Klee is starting to get cabled up!
I chose to go about it using flat cables: These result with somewhat as clean a solution as the “bundle method” which Klee build issue 6 manual suggest using, but without the added work stage of having have to bundle up the cables.
It’s been such a long time since I last did cable crimping, that I conveniently forgot how much I actually hate the task. Starting out it took me about 30 minutes to cobble together the first 8-pin cable! Subsequent cables of course went a lot faster.
Nonetheless, the vexing start made me think that it might be a good idea not to overly annoy myself with this. Build projects are supposed to be fun and all that, right? If I was to approach the work stage by, say, making a maximum of 4 cables per day, it should prevent excess of vitutus maksimus arising (pardon my finnish). This way I’ll have the cables sorted out some time early next week. Good enough pace for me.Read More…
What a nice week of milling fuckups with the Klee mech.
After milling the top panel, I noticed I forgot to draw in three SPDT switches. No idea how this slipped past my radar, as I did check the drawings many times prior to milling. Situation was pretty much saved by the fact that I had at least reserved space for the switches. Just add the holes and the project is back on track..
.. or it would be, had I just drilled these holes by hand. Instead, I chose to go all fancy and use the router! Aligning the board on the CNC table for adding these holes was of course a total annoyance, but I got it right eventually.
Just to have a bit of extra crap thrown in, the CNC program decided that these three holes should have a 1mm offset on Y-axis. Something I of course noticed right about the moment the milling bit went in :). No idea why it turned out this way, after all zero location was ok and I did check for it three times. But whatever, the 1mm difference was persistent so I just compensated for it by offsetting the zero location.
As it turned out, Farnell UK wanted to sponsor my Klee project a little bit by hooking me up with some parts! Having gone through a good amount of sourcing for this project, this lead me to think about parts in general. As things are on hold anyway until I get the SP8T rotary switch, I might as well go through some of the items I’m planning to use.. Good news is, I do now have a source for the SP8T so I can soon shut up about it. Yay for that \o/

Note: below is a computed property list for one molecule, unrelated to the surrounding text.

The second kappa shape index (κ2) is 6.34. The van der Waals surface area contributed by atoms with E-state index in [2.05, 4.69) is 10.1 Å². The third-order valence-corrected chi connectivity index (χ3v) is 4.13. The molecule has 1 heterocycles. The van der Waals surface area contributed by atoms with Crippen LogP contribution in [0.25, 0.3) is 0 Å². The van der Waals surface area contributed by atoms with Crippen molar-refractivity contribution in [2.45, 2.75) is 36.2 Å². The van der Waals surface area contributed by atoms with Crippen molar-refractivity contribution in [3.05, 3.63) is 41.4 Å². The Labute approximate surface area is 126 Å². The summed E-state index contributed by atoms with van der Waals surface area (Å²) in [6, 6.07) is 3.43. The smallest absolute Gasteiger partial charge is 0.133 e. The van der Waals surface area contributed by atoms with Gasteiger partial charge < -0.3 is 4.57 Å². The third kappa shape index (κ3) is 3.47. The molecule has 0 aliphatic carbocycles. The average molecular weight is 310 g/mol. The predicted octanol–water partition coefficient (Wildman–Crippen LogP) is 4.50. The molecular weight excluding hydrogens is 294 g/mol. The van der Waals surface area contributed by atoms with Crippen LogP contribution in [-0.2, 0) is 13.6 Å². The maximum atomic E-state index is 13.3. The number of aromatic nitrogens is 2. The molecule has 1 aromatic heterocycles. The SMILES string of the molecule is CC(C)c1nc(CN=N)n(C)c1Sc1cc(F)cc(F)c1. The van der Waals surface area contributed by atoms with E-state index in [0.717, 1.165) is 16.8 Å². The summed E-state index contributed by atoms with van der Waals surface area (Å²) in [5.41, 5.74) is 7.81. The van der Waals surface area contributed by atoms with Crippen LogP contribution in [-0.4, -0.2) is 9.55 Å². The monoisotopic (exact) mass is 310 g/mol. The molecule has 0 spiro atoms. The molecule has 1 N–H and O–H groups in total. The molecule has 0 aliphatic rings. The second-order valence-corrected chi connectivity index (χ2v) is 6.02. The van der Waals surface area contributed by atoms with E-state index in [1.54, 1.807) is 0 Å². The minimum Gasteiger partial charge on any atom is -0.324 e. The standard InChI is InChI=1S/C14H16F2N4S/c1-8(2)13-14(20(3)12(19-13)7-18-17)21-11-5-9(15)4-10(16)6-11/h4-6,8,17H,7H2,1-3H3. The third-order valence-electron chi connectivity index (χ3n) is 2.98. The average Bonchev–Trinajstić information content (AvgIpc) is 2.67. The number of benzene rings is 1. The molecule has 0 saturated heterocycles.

Anyone who’s into DIY electronics (or repairs) probably knows that selecting and sourcing all the bits & bobs needed can (more than often) prove bit of a headache. Building up knowledge of reliable/usable parts sources takes time and any short-comings here can easily bring a project to a halt. Not that every shop stocks every single part you might need either.. Add things like specific part properties or plain ‘meh, done that already‘ to the mix, and you’re instantly in need of a wider shop selection.
Nearing final version with the panel layout! For this one, the overall width narrowed down to about 34cm, so the final enclosure should definitely fit well within “desktop limits” too.
Next up on the “design menu” would be completing the sub-panel design. This will most likely require some minor adjustments to the layout too, as I’m yet to completely factor in all parts according to their third dimension too. Let’s see how tricky this gets.. Draftsight is 2D, so all the “3D” has to be done with physical items, pen and paper.
Parts-wise I’m still stuck looking for that (damn) SP8T switch, so the current layout is dimensioned according to a SP12T Lorlin rotary. In the picture above, this is the biggest circle immediately to the right of slide potentiometers. Hopefully these rotary switches come in enough a standard size, that leaving a clearance of few millimeters around the part will make most variants fit!
Panel layout starting to take form.. To aid laying out a design, I decided to add a separate layer to the sketch just for drawing in the mechanical dimensions of all parts (knobs, solder lugs etc). A bit of extra work, but it’s definitely way easier to place parts when you have a visual confirmation that the clearances are ok. In the sketch, this layer is the cyan-colored one.
Other layer colors here are violet for PCBs, green for sub panel and yellow for front panel. The PCBs are supposed to stack up with the panel eventually, but positioning these three together will be about the last bit. Less clutter this way.